Of course, the show’s greatest virtue is the folk score by the two urbane Jews from Brooklyn reshaped by Murray and orchestrators William David Brohn and Christopher Jahnke. From the urgent clattering xylophone notes in the overture, it evokes a confidence in the strength of the material. The score is by turns lush, muscular, gentle, aching, full of praise and lamentations, heartache and joy.
For all their operatic chops on display, much of the cast comes from the Broadway world and they infuse their vocal performance with an actor’s ability to communicate a three-dimensional persona.
Nathaniel Stampley makes Porgy’s decency and devotion believably organic facets of his character, a significant feat given how life and Bess treat him. Alicia Hall Moran’s Bess plausibly transforms from a slatternly consort to a person whose soul is released into the light but who cannot trust fate.
Watching their two crucial duets is like watching separate beings gingerly reaching out, coming together and merging into one creation. When Stampley’s declares “Bess, You Is My Woman Now” or Moran’s voice pours out “I Loves You, Porgy,” respiration stops.
The rest of the cast is just as good including Kingsley Leggs as the satanically venal Sportin’ Life, Alvin Crawford as the menacing Crown, Danielle Lee Greaves’ Mariah, Denisha Ballew’s Serena and Sumaya Ali’s Clara who opens the show with “Summertime.”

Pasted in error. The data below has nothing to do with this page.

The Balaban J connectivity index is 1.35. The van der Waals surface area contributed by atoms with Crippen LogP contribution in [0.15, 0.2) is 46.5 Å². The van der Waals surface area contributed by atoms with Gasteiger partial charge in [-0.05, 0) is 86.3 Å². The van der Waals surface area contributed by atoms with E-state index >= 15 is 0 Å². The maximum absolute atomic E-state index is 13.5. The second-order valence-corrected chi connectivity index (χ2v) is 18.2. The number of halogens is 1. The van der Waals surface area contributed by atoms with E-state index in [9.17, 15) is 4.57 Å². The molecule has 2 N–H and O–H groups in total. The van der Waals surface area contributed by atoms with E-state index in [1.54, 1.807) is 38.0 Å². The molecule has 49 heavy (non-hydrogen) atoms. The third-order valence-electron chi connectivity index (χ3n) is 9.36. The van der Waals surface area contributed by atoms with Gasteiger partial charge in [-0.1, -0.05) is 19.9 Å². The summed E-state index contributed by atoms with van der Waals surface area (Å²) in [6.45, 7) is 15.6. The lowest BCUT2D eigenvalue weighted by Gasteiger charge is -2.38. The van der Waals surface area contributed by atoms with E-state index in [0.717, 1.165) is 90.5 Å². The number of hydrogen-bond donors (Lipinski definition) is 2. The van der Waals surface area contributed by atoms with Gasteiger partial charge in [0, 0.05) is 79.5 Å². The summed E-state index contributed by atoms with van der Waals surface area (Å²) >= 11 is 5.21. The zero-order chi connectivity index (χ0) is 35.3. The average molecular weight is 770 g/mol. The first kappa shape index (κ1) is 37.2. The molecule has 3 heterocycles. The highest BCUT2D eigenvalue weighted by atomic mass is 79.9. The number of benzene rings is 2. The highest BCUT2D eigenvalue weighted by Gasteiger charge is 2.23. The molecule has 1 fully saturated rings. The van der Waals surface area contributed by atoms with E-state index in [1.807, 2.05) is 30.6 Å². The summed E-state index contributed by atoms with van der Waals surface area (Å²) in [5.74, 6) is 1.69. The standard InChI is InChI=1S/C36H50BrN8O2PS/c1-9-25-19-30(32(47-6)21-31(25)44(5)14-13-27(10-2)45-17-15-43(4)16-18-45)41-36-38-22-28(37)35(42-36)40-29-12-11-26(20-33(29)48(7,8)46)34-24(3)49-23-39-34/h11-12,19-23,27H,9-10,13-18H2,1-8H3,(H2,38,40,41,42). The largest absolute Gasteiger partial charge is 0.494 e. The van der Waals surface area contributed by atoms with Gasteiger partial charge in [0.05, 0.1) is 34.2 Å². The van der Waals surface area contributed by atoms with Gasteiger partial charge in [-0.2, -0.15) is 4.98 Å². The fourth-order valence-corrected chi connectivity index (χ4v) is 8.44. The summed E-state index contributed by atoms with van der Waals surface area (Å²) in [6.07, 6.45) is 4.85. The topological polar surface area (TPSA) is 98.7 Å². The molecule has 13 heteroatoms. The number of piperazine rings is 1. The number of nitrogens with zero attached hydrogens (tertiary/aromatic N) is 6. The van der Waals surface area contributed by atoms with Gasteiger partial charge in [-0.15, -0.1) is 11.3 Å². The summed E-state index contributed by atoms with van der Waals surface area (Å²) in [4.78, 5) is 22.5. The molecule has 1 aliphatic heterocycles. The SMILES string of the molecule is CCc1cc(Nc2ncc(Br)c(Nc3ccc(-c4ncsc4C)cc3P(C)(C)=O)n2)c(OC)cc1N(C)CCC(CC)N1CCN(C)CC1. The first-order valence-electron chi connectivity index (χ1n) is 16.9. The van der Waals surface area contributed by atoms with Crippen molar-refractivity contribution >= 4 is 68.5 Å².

The road production is an even more stripped down version of the stripped down vision used on Broadway with scenery reduced to evocatively lit backdrops plus a few chairs and crates. But the show has 26 members in the cast who Paulus effectively arranges and rearranges to give the sense of a community.
An ovation is due the orchestra led by Dale Reiling and a traveling core of three colleagues, augmented by 20 local musicians who sounded as if they had been melding for a week but actually only began rehearsing together that day. Helped by some of the best sound quality at a Kravis Broadway production, the sound of individual instruments rightfully emerged bright and clear from the full rich wave of orchestrations emanating from the pit.
Side rant: West Palm Beach audiences on opening night once again pulled ahead in the ongoing sweepstakes for rudest audiences in the country. It goes without saying that a couple of dozen people stood up to leave during the moving final scene, and that scores and scores more left later during the patented South Florida Running Ovation. But what defied understanding in the Dead Inside Department was after the aforementioned scene in which Bess and Porgy reaffirm their love. Most people couldn’t breathe, let alone move. But a trio of well-dressed baboons lifted themselves on their haunches and loped up the aisle. I hope the heart transplant was still waiting for them at the hospital.
The Gershwins’ Porgy and Bess runs through Jan. 12 t the Kravis Center, 701 Okeechobee Boulevard, West Palm Beach. 8 p.m. Thursday-Saturday; 2 p.m. Saturday-Sunday. Show runs 140 minutes not counting one intermission. Tickets $25-$77. Visit kravis.org or call 561-832-7469 or 800-572-8471.